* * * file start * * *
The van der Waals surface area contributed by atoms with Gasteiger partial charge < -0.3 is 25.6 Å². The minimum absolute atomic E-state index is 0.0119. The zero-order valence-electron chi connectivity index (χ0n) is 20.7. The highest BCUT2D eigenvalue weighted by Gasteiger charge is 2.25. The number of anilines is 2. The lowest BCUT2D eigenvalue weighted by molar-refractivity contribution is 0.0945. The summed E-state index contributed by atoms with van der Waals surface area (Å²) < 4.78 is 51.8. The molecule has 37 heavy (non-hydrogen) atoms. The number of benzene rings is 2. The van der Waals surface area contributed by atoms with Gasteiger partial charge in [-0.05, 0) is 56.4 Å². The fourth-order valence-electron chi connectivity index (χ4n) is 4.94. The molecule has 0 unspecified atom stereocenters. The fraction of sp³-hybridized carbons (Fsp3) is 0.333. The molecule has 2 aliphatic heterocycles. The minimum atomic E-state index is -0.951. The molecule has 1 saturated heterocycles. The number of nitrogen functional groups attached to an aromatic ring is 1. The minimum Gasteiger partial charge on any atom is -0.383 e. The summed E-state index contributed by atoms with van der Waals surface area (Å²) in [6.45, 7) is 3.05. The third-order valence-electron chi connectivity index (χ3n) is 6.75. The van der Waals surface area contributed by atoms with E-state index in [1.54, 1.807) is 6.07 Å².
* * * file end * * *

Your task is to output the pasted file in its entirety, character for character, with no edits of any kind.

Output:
The van der Waals surface area contributed by atoms with Gasteiger partial charge < -0.3 is 25.6 Å². The minimum absolute atomic E-state index is 0.0119. The zero-order valence-electron chi connectivity index (χ0n) is 20.7. The highest BCUT2D eigenvalue weighted by Gasteiger charge is 2.25. The number of anilines is 2. The lowest BCUT2D eigenvalue weighted by molar-refractivity contribution is 0.0945. The summed E-state index contributed by atoms with van der Waals surface area (Å²) < 4.78 is 51.8. The molecule has 37 heavy (non-hydrogen) atoms. The number of benzene rings is 2. The van der Waals surface area contributed by atoms with Gasteiger partial charge in [-0.05, 0) is 56.4 Å². The fourth-order valence-electron chi connectivity index (χ4n) is 4.94. The molecule has 0 unspecified atom stereocenters. The fraction of sp³-hybridized carbons (Fsp3) is 0.333. The molecule has 2 aliphatic heterocycles. The minimum atomic E-state index is -0.951. The molecule has 1 saturated heterocycles. The number of nitrogen functional groups attached to an aromatic ring is 1. The minimum Gasteiger partial charge on any atom is -0.383 e. The summed E-state index contributed by atoms with van der Waals surface area (Å²) in [6.45, 7) is 3.05. The third-order valence-electron chi connectivity index (χ3n) is 6.75. The van der Waals surface area contributed by atoms with E-state index in [1.54, 1.807) is 6.07 Å².